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Guitar - climate change - humidity
« on: June 16, 2011, 10:15:51 am »
hi everyone!

I got a guitar from yongsan IPark mall in Jan. Its a chinese epiphone.

Ive picked up a slight buzz on the 5th (3rd,2nd) string....

I have a feeling this is humidity and heat change, - i live next to a paddy field ... im also using real low guage strings too, - i noticed an improvement when i changed to a fresh set

any feedback , your thoughts , remedies.... ???

I dont think its the guitar per se because the frets are okay and its new,, i think (i bloomin hope) its the weather!!

thanks :-)


  • Vincent
  • Veteran

    • 119

    • March 02, 2011, 12:02:22 pm
    • korea
Re: Guitar - climate change - humidity
« Reply #1 on: June 16, 2011, 10:26:55 am »
check that the string is seated in the slight groove on the bridge and the same for the nut  - the strings can move out of place with some enthusiastic strumming sometimes :D


  • bhwung
  • Veteran

    • 101

    • April 01, 2011, 08:05:04 am
    • Busan
Re: Guitar - climate change - humidity
« Reply #2 on: June 16, 2011, 10:33:00 am »
Hi,
I was worried about this too when I picked up my acoustic back in April.  This is a website that I found doing a google search.
http://www.fretnotguitarrepair.com/repair/acoustic-guitar/buzzing.php

There seems to be many causes for a buzz.  The only one on the list that could be caused by humidity is the upper fret buzz, but I think you said yours was on the 5th.  It might be because the action on your guitar is too low or something is warped or worn down on your guitar. I would do a quick visual on your guitar because you probably will be able to spot it.

Hope it helps.


Re: Guitar - climate change - humidity
« Reply #3 on: June 16, 2011, 10:58:07 am »
Last winter, after using the humidifier, my acoustic guitar picked up a buzz on the second fret, 1st string. It sounded awful! It didn't fix itself, so I took it to Nagwon (music market near Insadong) to the store where I had bought the guitar. A guy fixed it for free in about 2 minutes. He used some metal tool and it looked like he sanded down the fret. 


Re: Guitar - climate change - humidity
« Reply #4 on: June 16, 2011, 11:26:54 am »
I would say it is the weather.   Had something kind of similar happen to one of my guitars.  Guy that fixed it told me something like, if you are not comfortable than your guitar isn't (weather wise).  Seemed like the advice made sense at the time. 


  • Aadi
  • Veteran

    • 78

    • September 10, 2010, 02:27:20 pm
    • Seoul
Re: Guitar - climate change - humidity
« Reply #5 on: June 16, 2011, 12:02:29 pm »
It's the weather.  Wood moves with humidity changes, guitar necks are no exception.  You can solve this with a tweak of the truss rod.  Also, low-gauge (light) strings vibrate in a larger ellipse than high-gauge (heavy) strings and therefore buzz more.  But again a tweak of the truss rod, probably a loosening, should solve the problem.  I imagine YouTube has at least 2,000 videos to walk you through the process.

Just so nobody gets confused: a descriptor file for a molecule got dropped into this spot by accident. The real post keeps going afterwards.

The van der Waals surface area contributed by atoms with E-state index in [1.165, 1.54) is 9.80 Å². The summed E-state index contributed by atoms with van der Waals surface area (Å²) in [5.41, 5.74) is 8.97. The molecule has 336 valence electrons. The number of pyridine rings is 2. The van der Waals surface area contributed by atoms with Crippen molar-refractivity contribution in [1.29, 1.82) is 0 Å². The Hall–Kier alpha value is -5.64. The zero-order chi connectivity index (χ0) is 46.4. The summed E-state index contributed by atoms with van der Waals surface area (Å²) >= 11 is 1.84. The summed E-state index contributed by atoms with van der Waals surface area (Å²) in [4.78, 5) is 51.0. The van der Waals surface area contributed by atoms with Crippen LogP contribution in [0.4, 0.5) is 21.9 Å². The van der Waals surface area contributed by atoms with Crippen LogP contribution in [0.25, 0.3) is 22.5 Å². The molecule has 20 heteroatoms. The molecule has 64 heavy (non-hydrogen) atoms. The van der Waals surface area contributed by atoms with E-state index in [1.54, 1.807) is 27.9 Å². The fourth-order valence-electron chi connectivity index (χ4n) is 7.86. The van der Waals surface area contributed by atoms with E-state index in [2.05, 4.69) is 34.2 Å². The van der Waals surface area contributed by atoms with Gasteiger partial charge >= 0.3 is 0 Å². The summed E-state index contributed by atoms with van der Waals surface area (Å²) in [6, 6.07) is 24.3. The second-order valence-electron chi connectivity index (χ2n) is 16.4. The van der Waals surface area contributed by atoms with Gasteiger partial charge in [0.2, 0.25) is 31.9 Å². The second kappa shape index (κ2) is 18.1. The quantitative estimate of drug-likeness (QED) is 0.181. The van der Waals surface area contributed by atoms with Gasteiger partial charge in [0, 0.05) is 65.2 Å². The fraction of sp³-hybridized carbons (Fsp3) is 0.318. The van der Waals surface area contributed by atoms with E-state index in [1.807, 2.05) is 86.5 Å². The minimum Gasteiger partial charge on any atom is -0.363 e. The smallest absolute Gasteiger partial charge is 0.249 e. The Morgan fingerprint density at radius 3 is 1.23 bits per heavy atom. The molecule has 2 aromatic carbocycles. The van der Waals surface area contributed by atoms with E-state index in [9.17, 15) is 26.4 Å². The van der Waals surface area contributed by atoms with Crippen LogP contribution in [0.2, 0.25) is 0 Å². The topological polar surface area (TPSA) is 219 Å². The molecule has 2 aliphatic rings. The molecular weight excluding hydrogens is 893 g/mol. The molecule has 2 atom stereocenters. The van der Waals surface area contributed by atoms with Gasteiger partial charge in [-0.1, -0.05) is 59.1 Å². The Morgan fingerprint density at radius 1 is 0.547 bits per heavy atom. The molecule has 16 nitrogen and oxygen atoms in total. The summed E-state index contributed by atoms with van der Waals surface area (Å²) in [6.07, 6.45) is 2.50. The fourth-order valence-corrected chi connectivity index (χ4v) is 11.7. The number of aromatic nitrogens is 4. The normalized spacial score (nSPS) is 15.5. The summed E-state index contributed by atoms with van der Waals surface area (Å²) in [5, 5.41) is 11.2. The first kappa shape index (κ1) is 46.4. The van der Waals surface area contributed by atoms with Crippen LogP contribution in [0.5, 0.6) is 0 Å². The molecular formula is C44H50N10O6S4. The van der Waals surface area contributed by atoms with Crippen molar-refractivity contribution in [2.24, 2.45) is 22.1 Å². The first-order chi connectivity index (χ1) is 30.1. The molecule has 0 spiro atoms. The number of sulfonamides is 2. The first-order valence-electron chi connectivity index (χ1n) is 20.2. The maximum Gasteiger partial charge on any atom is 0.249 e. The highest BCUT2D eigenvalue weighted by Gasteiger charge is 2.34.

• hedonismbot
  • Explorer

    • 9

    • March 03, 2011, 07:43:05 am
    • Busan, South Korea
Re: Guitar - climate change - humidity
« Reply #6 on: June 16, 2011, 12:52:17 pm »
Careful not to max out the truss rod on your guitar. Some pretty sound advice thus far. My only suggestion is that you do not turn the truss rod too much in one day as the neck has to adjust to the changes and you can seriously damage it if you are not careful. Another thing that you may wish to consider is that it may not exclusively be the neck. You may wish to check the frets themselves to make sure that they are seated properly. I know on lower-end Chinese instruments the frets are often neglected. Hopefully that is not your case. Good luck!


  • Cereal
  • Hero of Waygookistan

    • 1239

    • March 16, 2011, 12:51:55 pm
    • Earth
    more
Re: Guitar - climate change - humidity
« Reply #7 on: June 16, 2011, 01:34:49 pm »
Sounds to me like a truss rod issue as mentioned. It's an easy fix. Hold your guitar up at eye level and from the bottom stare down the neck. It should have a slight hump in the middle. I believe turning the truss rod counter-clockwise will loosen the truss - reduce the hump. Either way don't give it more than a couple of turns without checking the neck and playability. A little goes a long way.
"The urge to destroy is also a creative urge."
Bakunin


Re: Guitar - climate change - humidity
« Reply #8 on: June 16, 2011, 02:35:13 pm »
thanks so much guys thats really helpful :-)


--- i know the temp between jan - now has changed loads so guess it would have affected the wood somewhat - thanks guys

i think it prob the truss rod, im debatin whether to leave this and take it to a shop back in the uk in late august ...

thanks again folks~!


  • klorptar
  • Veteran

    • 134

    • September 15, 2010, 08:35:45 am
    • Ulsan, South Korea
Re: Guitar - climate change - humidity
« Reply #9 on: June 16, 2011, 02:44:15 pm »
Is it acoustic or electric?